|Maldives Transport and Contracting Company Plc||Transportation|
|Bank of Maldives||Bank|
|State Trading Organization||Gas|
|Maldives Tourism Development Corporation Plc||Trading|
|Amana Takaful Maldives||Insurance|
|Dhivehi Raajjeyge Gulhun Plc||Oil|
|Housing Development Finance Corporation Plc||Finance|
|Dhivehi Raajjeyge Gulhun Plc||Telecommuincation|
|Centurion Plc||Transportation & Logistics|
The Maldives Stock Exchange (MSE), is a private sector Stock Exchange located at 3rd Floor, H. Gadhamoo Building in Malé, Maldives.
A Securities Trading Floor (STF) was first established on 14 April 2002. It was operated by the Capital Market Development Authority (CMDA), the regulator. However, the Securities Act 2006 requires that CMDA invite offers from a private company to establish and operate a stock exchange. The Maldives Stock Exchange Pvt Ltd has been licensed to operate as a Stock Exchange since the 23 January 2008. As such the MSE started its operations effective from 24 January 2008.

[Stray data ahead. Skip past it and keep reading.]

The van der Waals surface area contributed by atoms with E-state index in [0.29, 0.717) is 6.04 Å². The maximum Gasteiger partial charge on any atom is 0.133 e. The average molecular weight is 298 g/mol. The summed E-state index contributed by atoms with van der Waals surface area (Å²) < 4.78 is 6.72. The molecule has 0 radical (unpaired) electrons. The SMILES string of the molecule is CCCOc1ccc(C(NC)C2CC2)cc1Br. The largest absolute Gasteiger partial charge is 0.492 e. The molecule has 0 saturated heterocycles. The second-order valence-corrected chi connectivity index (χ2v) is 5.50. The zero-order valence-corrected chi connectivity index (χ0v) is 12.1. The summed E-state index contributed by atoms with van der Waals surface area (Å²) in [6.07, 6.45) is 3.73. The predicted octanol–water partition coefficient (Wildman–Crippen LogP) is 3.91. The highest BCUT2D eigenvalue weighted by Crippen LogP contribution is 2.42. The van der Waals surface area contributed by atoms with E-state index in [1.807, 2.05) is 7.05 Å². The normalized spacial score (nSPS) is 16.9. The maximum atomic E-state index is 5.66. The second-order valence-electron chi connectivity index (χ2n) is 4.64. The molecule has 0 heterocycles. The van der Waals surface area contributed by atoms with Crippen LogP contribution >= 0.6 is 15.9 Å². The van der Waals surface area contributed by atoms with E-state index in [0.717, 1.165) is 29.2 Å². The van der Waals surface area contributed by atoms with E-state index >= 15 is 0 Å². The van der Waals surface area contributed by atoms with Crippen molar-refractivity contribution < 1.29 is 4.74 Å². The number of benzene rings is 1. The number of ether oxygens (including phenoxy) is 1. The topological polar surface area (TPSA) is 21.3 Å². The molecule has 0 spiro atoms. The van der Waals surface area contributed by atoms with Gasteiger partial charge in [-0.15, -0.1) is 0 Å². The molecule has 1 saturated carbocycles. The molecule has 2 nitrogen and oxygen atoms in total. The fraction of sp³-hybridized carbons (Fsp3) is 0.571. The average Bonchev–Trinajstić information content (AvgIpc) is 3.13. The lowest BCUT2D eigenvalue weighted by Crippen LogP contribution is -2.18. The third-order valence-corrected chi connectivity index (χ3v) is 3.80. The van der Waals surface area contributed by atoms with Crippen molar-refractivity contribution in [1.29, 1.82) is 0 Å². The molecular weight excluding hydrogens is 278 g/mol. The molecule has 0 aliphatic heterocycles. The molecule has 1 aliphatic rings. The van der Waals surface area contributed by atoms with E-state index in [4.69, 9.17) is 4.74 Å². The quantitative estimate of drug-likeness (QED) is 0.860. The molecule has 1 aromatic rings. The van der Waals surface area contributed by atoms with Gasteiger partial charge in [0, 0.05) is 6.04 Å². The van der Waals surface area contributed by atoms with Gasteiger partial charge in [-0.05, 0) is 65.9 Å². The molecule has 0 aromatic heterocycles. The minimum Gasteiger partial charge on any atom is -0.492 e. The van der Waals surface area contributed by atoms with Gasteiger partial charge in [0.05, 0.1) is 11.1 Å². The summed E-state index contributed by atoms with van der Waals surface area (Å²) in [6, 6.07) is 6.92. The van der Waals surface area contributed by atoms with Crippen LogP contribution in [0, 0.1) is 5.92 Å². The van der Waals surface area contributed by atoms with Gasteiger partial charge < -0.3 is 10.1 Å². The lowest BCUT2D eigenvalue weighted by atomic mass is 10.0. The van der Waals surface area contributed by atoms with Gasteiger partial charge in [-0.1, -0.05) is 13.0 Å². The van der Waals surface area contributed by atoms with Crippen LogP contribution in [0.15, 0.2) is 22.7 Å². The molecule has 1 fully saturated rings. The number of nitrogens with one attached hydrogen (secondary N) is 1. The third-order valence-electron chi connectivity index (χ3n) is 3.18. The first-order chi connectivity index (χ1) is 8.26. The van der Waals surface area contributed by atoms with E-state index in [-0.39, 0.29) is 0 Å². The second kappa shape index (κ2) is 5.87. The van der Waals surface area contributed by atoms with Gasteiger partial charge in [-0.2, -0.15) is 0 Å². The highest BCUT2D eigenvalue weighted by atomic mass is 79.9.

The primary function of MSE is to facilitate companies raise capital through the issue of new securities. The MSE provides a regulated market for the trading of securities between investors. The MSE is also the centre for trade reporting and pricing of the stocks. It also provides clearing, settlement and depository services through a subsidiary, the Maldives Securities Depository (MSD)
There are ten listed companies on Maldives Stock Exchange as of 14 October 2016.
The Maldives Stock Exchange Index (MASIX) was published on 28 October 2004. Like other stock market indices, MASIX captures the overall movement in prices & changing expectations of the Maldives Stock Market. MASIX – represents the Maldives Stock Exchange.
Maldives entered the global economic crisis of 2008-2009 in a weak macroeconomic position. At the onset of the crisis, the government’s expenditure patterns proved unsustainable as tourism-related revenues declined sharply. The European debt crisis added to these challenges. Public debt has escalated sharply in recent years, rising from 58 percent of GDP in 2009 to 86 percent in 2013, and the country is deemed at high risk of debt distress4. The overall fiscal deficit rose from 11.3 percent of GDP in 2011 to 13.5 percent in 2012 and closed in 2013 at about 9.8 percent. On the external front, the current account deficit reached 27 percent of GDP in 2013, a threefold increase over its 2010 level. External debt also increased, reaching 98 percent of GDP in 2013, compared to 58 percent in 2010.